When Lady Amelia Walden is murdered at Monk Fryston Hall Hotel in Yorkshire
on the night of her eightieth birthday, the chief suspect is Robert
Purbright, a bachelor in his fifties engaged at Farlington Hall, the
ancestral Walden mansion, to catalogue her extensive collection of stamps.
At his trial, the prosecution allege that he was creaming off choice
specimens for himself and that his employer was beginning to have her
suspicions. Exposure would have brought his career to an unpleasant end. The
jury, however, find him Not Guilty. Enraged by their obtuseness, Lady
Amelia’s son, Toby, vows to prove them wrong.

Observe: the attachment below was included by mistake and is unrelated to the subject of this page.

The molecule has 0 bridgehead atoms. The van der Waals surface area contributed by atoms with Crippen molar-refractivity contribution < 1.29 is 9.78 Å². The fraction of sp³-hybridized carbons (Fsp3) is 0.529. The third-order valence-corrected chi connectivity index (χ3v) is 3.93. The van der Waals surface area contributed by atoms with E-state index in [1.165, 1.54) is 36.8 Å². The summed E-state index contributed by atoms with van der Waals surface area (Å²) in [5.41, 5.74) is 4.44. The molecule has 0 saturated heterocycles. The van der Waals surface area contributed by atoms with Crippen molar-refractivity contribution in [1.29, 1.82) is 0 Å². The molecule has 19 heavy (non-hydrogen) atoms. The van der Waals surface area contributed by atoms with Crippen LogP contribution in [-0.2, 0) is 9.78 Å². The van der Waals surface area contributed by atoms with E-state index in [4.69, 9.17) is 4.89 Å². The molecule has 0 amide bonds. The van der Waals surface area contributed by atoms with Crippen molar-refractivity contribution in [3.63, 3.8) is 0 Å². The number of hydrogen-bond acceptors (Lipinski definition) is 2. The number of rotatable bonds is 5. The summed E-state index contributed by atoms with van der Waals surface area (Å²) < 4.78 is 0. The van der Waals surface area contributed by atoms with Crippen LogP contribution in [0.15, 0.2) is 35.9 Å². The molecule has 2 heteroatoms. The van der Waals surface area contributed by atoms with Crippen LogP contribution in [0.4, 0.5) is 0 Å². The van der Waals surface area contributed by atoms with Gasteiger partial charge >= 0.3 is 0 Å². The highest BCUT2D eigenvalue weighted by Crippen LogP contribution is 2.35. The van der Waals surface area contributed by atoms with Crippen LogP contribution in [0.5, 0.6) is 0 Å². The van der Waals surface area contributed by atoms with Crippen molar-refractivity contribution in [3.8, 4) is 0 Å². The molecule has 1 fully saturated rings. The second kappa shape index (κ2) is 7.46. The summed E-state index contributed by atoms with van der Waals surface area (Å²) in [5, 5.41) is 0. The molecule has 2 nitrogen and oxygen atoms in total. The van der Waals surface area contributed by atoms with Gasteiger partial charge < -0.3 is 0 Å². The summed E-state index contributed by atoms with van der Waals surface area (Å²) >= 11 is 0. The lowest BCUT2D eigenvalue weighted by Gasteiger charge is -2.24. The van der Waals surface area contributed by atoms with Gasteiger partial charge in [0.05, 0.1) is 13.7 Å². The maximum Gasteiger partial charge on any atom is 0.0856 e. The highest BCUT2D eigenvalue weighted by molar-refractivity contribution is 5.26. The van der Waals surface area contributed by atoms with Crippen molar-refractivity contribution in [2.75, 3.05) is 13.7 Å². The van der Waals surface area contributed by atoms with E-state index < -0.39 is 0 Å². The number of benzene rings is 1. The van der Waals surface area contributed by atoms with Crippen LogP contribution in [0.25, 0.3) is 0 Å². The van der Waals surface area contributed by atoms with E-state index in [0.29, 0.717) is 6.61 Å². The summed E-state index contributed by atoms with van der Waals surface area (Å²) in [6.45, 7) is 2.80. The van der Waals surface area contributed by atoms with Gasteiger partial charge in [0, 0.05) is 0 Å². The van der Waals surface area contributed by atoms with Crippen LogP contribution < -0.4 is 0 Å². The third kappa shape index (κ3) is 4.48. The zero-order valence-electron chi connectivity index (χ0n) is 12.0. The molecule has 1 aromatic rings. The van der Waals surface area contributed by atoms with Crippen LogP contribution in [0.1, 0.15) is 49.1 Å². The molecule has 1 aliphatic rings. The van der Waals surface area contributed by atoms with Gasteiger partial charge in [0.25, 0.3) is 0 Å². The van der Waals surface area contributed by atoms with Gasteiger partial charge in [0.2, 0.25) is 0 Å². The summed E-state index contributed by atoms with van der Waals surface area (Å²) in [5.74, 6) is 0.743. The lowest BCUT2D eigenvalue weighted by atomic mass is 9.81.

The detective inspector who had been in charge of the investigation, Walter
Moat, admits to Toby Walden, in a strictly off-the-record conversation, that
the police had made a poor case; but he also lays some of the blame on
counsel for the prosecution for not fully exploiting the evidence. Despite
his best amateur efforts, Walden does no better - until a second murder
offers more promising openings. A book by Freud and an Iroquois legend
conspire to raise Walden’s hopes of finally getting Purbright convicted. But
will raised hopes be enough?
All the hall-marks of Falconer are here: velvet-smooth English, well-shaped
narrative, erudite allusions, and a rich surplus of thought-provoking obiter
dicta: in short, intelligent entertainment at its finest, for the
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